Internet fraud soon became a growing concern, with buyers paying for goods that were never delivered. In November 1997 the U.S. Senate's Permanent Subcommittee on Investigations conducted hearings into Internet commerce. The National Consumers League found fraud reports had tripled after it created its Internet Fraud Watch project in March 1996. In addition to false promises for discounted services and charges for Internet services that were supposed to be free, people were experiencing problems at auction sites such as eBay as well. Between January and October 1997, Internet Fraud Watch received 141 complaints about auction sites. As Susan Grant of the National Consumers League told Internet World, "The problem basically is that auction sites really don't take responsibility for the sales if they go bad. They merely put the buyer together with the seller."
In the same article, eBay reported it had only 27 disputes from over one million transactions between May and August 1997. To keep such disputes to a minimum, eBay instituted a feedback
system for buyers to post reviews of their transactions. Sellers were then given a rating based on the number of their successful auctions: positive comments received one point, neutral responses a zero, and negative comments a minus one. Potential buyers were able to read the comments as well as view the rating. A rating of minus four ( – 4) resulted in a seller being denied use of the service.
eBay grew phenomenally, recording gross merchandise sales of $100 million and revenues of $6 million in the first quarter of 1998. The first quarter had become the company's best, as eBay promoted the auctioning off of unwanted Christmas gifts.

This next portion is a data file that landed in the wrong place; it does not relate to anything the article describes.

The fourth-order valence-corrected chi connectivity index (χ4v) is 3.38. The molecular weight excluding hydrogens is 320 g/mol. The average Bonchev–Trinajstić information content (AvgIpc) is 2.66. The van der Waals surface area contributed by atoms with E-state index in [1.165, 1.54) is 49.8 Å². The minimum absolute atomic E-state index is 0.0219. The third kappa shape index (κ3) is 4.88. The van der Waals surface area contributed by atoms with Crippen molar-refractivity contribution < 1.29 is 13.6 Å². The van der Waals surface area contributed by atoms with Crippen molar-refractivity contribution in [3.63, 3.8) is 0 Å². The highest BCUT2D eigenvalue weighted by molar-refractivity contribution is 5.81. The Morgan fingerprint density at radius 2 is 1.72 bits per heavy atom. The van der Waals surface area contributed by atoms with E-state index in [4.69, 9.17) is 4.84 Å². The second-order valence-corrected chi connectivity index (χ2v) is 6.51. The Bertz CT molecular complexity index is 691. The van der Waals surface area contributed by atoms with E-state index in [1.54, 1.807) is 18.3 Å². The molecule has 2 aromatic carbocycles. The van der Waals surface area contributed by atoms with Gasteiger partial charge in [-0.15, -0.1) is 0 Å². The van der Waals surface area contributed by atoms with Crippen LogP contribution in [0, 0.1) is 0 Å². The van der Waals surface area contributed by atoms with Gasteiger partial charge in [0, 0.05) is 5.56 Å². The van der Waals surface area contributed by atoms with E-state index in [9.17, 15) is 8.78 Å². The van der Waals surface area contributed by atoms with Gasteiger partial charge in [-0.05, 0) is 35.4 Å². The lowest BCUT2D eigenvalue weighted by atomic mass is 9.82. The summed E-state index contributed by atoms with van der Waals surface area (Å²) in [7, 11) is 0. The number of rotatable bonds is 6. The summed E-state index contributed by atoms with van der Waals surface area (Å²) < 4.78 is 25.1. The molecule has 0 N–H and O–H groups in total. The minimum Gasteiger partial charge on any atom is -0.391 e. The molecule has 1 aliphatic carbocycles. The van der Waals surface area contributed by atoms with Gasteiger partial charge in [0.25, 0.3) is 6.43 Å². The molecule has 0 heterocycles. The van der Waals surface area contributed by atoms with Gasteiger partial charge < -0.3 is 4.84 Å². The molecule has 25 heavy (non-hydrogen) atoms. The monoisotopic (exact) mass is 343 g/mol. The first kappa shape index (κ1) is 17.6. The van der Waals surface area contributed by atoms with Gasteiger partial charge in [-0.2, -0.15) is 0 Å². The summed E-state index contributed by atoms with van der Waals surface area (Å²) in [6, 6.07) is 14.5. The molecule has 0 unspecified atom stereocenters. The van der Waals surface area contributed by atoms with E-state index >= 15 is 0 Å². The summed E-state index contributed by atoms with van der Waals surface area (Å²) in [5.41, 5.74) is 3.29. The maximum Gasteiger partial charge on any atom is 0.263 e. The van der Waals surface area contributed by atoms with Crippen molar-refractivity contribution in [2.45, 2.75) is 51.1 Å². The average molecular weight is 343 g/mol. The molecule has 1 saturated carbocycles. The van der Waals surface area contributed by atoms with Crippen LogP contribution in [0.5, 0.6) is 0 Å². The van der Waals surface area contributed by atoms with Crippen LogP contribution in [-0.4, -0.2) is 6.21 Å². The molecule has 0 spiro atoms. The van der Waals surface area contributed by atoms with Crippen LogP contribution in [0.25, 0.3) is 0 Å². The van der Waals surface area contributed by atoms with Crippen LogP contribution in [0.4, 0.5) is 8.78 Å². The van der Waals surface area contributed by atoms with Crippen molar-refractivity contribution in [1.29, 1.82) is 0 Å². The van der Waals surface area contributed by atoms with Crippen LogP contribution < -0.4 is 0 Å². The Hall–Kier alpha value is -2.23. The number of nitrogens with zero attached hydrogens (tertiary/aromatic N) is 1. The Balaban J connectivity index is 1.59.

Some competition, however, was beginning to develop. Late 1997 saw the business-to-business auction service OnSale Inc. add person-to-person auctions and the launch of Auction Universe Inc., a web auction firm owned by Los Angeles Times parent Times Mirror Company. During 1998 Auction Universe began providing city-oriented auction sites through a group of affiliated newspapers, each offering its own local auction site (but run by Auction Universe). Such web sites, aimed primarily at the newspapers' local areas, made it easier to auction large items, since it was expensive to ship a used car or a large piece of furniture across the country. It also offered newspapers a way to regain revenues lost when classified ads became too expensive for low cost items.
eBay bought Jump, Inc., the developer and operator of Up4Sale, an advertising-supported trading/auction site, launched in 1997. Planning to use Up4Sale to introduce complementary future services, eBay operated the site as a separate service. In May, Meg Whitman was appointed president and CEO of eBay, with Pierre Omidyar becoming chairman. Whitman came from Hasbro
Inc.'s preschool division, where she had been general manager. She had previously headed FTD Inc., where she launched its web site and oversaw the transition of the organization from a network of individual florists to a private company. Known for her experience in managing and marketing consumer brands, including Teletubbies and Playskool, Whitman concentrated on raising eBay's profile through increased advertising aimed at hobbyists and groups of collectors.
Some Initial Investments of ebay are:
In 1995, after the traffic increased on ebay site his personal internet account could not
support it. So Omidyar moved eBay to a much more expensive business account which was an initial investment.
In November 1996, eBay entered into its first third-party licensing deal, with a company
called Electronic Travel Auction to use SmartMarket Technology to sell plane tickets and other travel products. This was one of the major initial investments.
With growing popularity, in 1998, ebay hired Margaret Whitham as the CEO. She invested
by creating a new marketing division.
As the company expanded product categories beyond collectibles into almost any saleable
item, business grew quickly. In February 2002, the company purchased iBazar, a similar European auction web site founded in 1998, and then bought PayPal on October 3, 2002.
Founder of eBay Inc.
" I never had it in mind that I would start a company one day and it would really be successful. I have just been motivated by working on interesting technology."-Pierre Omidyar